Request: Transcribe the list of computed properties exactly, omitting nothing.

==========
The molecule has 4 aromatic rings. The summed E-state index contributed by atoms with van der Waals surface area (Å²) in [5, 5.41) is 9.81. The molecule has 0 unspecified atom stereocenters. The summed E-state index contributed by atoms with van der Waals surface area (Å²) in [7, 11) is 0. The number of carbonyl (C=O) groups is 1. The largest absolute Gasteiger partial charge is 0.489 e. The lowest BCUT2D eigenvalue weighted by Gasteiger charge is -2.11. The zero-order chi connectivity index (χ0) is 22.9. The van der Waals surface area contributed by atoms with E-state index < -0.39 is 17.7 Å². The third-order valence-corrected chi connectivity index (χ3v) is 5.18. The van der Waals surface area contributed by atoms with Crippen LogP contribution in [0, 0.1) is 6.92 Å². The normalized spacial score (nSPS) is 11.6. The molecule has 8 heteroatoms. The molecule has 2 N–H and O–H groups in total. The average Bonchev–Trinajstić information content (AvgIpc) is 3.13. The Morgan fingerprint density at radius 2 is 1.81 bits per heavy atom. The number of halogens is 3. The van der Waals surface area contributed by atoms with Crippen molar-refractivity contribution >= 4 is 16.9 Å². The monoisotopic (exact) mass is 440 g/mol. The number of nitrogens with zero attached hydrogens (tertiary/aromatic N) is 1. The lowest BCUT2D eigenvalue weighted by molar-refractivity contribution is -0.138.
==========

The molecule has 4 aromatic rings. The summed E-state index contributed by atoms with van der Waals surface area (Å²) in [5, 5.41) is 9.81. The molecule has 0 unspecified atom stereocenters. The summed E-state index contributed by atoms with van der Waals surface area (Å²) in [7, 11) is 0. The number of carbonyl (C=O) groups is 1. The largest absolute Gasteiger partial charge is 0.489 e. The lowest BCUT2D eigenvalue weighted by Gasteiger charge is -2.11. The zero-order chi connectivity index (χ0) is 22.9. The van der Waals surface area contributed by atoms with E-state index < -0.39 is 17.7 Å². The third-order valence-corrected chi connectivity index (χ3v) is 5.18. The van der Waals surface area contributed by atoms with Crippen LogP contribution in [0, 0.1) is 6.92 Å². The normalized spacial score (nSPS) is 11.6. The molecule has 8 heteroatoms. The molecule has 2 N–H and O–H groups in total. The average Bonchev–Trinajstić information content (AvgIpc) is 3.13. The Morgan fingerprint density at radius 2 is 1.81 bits per heavy atom. The number of halogens is 3. The van der Waals surface area contributed by atoms with Crippen molar-refractivity contribution >= 4 is 16.9 Å². The monoisotopic (exact) mass is 440 g/mol. The number of nitrogens with zero attached hydrogens (tertiary/aromatic N) is 1. The lowest BCUT2D eigenvalue weighted by molar-refractivity contribution is -0.138.